Because mycophenolic acid suppresses the immune system, infections are a serious potential side effect. While taking the medication, the immune system is purposely weakened and is not able to fully fight off all pathogens. People on this drug are susceptible to any infection to which they are exposed from yeast and fungal infections to viral infections like shingles, herpes, or the flu, and bacterial infections.
Some of the more serious infections that patients on mycophenolic acid may experience as a side effect include hepatitis B and C. They may also be at risk for cytomegalovirus, which can lead to life-threatening blood infections, and BK virus which can cause kidney damage and failure.
Pure Red Cell Aplasia
A less common, but serious potential side effect of both CellCept and MyFortic is a condition called pure red cell aplasia. This possible side effect was not reported to the FDA until 2009. It is a type of anemia in which too few blood cells are present in the body, and is related to the suppression of the immune system. Pure red cell aplasia can cause severe lethargy and fatigue and is characterized by pale skin. Patients can recover from this by stopping use of mycophenolic acid, but this is not always an option.
Progressive Multifocal Leukoencephalopathy
In 2008 the FDA issued a safety statement about the possibility that mycophenolic acid could trigger progressive multifocal leukoencephalopathy, or PML. This is a rare, but serious infection caused by the JC virus. Many people are exposed to the virus, but typically only people with compromised immune systems are vulnerable to an infection, including those taking a drug like mycophenolic acid.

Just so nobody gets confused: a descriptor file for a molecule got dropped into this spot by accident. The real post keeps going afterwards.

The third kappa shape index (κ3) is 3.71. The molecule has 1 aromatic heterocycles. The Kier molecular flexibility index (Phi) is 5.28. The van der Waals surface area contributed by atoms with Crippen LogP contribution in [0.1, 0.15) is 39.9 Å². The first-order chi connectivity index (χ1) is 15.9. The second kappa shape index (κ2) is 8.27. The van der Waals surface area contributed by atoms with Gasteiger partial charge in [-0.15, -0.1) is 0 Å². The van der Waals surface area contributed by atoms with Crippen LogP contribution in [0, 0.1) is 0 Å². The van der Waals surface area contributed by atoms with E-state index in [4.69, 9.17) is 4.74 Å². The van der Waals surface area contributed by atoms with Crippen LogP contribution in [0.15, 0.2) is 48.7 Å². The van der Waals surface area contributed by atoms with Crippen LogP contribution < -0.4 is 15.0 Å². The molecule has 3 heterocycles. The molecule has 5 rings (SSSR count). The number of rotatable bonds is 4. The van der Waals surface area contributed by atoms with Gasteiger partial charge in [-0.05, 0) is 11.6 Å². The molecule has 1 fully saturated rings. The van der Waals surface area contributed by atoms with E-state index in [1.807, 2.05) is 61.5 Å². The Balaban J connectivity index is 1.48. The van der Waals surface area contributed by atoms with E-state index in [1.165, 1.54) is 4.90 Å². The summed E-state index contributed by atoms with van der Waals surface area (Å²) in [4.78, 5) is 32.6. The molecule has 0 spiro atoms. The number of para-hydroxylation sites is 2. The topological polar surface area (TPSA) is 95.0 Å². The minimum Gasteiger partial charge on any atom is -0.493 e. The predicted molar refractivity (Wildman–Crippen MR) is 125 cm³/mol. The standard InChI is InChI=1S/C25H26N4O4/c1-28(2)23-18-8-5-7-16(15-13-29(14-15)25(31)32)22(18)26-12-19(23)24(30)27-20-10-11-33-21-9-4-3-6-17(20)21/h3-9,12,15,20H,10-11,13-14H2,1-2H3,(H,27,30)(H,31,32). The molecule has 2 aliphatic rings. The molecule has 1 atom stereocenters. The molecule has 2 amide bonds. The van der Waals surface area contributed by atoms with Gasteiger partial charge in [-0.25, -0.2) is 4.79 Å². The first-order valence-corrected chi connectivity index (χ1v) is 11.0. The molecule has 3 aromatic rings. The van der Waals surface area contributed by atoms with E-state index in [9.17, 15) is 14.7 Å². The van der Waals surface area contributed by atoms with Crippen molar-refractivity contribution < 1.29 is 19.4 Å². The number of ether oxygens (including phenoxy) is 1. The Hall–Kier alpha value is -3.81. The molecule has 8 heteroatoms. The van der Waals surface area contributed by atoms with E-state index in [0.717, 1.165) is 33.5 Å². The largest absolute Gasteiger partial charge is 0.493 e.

The infection attacks the central nervous system, specifically the insulating material that surrounds nerve cells. Symptoms of an infection may include poor coordination and clumsiness, loss of memory, trouble speaking, changes in vision, and leg weakness. The infection can be fatal. Cases of PML in patients using mycophenolic acid are most common when the drug is used for off-label treatments, such as for lupus or other autoimmune disorders. There is no fool-proof treatment for PML. The most common strategy is to restore the function of the immune system, but for patients with an organ transplant, that can be problematic.
Other CellCept Side Effects
These very serious side effects of CellCept and MyFortic are not the only potential downsides to using the medications. There are also more common side effects, which are not as severe or life-threatening. These include edema, or swelling, which most often occurs in the feet, ankles, and lower legs, stomach pain, vomiting, diarrhea, and high blood pressure. Children may also experience fevers, sore throats and low white and red blood cell counts.
An allergic reaction is also a potential side effect and for some people this reaction may become severe or life-threatening. Signs of an allergic reaction include a rash or itchiness, swelling in the face, mouth, and throat, difficulty swallowing, and difficulty breathing. This has to be treated as an emergency or it will be fatal. Allergic reactions may be less severe, but it is always something to be taken seriously as it can worsen and become life-threatening with little warning.
Of all the potential side effects of CellCept and MyFortic, birth defects are most likely to lead to lawsuits in the future. The risk was not made public until years after the drugs were on the market, and some women believe Roche and Novartis were negligent in not warning them earlier of the risks. The companies have already been found to be guilty of providing kickbacks to sell more of their products and have paid billions of dollars in fines. Lawsuits and settlement fees may be added to this in the future.